When most journalists, investment and insurance professionals, and attorneys estimate the financial damage our senior citizens suffer from elder financial abuse, they'll point to a familiar figure from MetLife: $2.9 billion in annual losses. That number, taken from MetLife's well-researched 2009 study, might still fall short of a full accounting, though. Reported cases, after all, will compose only a fraction of the massive fraud and exploitation perpetrated against the elderly.
A new report released by True Link, a San Francisco financial services firm devoted to protecting the portfolios of seniors, gives a truly sobering assessment of the situation - rather than around $3 billion lost, True Link's analysts say that the figure is closer to $36 billion, a dozen times the damage. Let's do an overview of their breakdown:
- Financial Exploitation - $16.99 Billion: Financial exploitation is a "gray area" where unscrupulous marketers and telemarketers, salesmen and other bad actors use legal - but wholly unethical - tactics against senior citizens. Social pressure, deceptive advertising, hidden charges, etc., are all wielded to manipulate an elder likely suffering from cognitive decline and memory loss in order to "legally" take their money.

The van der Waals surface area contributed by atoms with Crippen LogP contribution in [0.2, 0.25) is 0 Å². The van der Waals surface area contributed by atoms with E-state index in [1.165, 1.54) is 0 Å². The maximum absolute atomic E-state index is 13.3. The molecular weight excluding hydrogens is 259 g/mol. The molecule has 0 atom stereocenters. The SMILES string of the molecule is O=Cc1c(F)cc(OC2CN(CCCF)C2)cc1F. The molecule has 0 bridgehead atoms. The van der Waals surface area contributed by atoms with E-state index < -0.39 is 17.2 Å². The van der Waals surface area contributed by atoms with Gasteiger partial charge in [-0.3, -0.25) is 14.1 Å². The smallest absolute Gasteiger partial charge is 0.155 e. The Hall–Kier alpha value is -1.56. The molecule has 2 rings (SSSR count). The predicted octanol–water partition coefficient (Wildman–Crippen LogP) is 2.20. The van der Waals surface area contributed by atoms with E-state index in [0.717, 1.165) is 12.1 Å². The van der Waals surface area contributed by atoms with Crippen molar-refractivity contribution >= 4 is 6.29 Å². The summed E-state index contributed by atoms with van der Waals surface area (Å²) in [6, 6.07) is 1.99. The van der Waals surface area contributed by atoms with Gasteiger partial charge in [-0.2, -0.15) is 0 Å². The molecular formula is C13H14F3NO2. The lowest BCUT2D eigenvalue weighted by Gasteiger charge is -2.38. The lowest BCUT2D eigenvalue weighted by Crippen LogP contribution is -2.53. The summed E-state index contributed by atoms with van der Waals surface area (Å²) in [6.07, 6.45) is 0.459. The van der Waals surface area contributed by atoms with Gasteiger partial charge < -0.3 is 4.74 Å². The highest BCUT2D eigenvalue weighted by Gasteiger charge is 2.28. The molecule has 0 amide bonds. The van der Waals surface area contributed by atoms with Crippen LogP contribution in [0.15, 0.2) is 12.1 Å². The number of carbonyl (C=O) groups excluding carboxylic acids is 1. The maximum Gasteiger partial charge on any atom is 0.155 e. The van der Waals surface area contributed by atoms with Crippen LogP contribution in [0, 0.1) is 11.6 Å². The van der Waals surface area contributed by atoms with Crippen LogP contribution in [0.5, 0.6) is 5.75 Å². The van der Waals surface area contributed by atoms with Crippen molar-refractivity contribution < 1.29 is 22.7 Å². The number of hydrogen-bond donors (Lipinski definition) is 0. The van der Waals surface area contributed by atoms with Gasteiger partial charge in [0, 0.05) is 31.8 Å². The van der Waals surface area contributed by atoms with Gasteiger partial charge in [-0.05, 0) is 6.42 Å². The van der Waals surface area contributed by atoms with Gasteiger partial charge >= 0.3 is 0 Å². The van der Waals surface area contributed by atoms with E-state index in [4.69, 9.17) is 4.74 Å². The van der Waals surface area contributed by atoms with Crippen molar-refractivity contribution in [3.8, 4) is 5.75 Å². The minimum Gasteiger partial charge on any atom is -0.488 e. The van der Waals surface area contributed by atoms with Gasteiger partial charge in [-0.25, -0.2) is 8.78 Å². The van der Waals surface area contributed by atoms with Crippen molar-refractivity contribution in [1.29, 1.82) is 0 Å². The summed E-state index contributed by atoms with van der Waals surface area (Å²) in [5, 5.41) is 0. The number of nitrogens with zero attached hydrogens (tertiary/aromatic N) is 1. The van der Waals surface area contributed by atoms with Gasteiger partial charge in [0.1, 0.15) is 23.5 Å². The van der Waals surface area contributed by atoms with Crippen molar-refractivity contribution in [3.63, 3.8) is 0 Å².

- Criminal Fraud - $12.76 Billion: This is the type of crime most people will associate with stealing from senior citizens - Nigerian Prince email scams, phone calls from fake grandchildren stranded and desperate for cash, "internet sweethearts" looking for money, Ponzi schemes, and identity theft.
- Caregiver Abuse - $6.67 Billion: Here's the most insidious form of elder abuse: when caregivers, including relatives, friends, care staff, lawyers, accountants, etc., abuse their relationship of trust with a senior citizen and divert the victim's funds for their own use. This will often be accompanied by neglect and even physical and psychological abuse and intimidation, since the wrongdoer is using a position of undue influence to illicitly capitalize on an elder's vulnerability.
Aside from these figures being substantially greater than previous estimates, the True Link study revealed some other conclusions on elder financial abuse that might seem counter-intuitive. It found that younger, college-educated, and urban seniors lose more money than those who don't share these characteristics, pointing to the danger of overconfidence even as financial literacy declines. The information produced by the analysis also showed that those seniors who receive one or more telemarketing phone calls per day were at much greater risk of fraud and exploitation.
There's a simple truth in these data-points - loneliness is vulnerability. Be there for your elderly loved one if you want to keep them safe.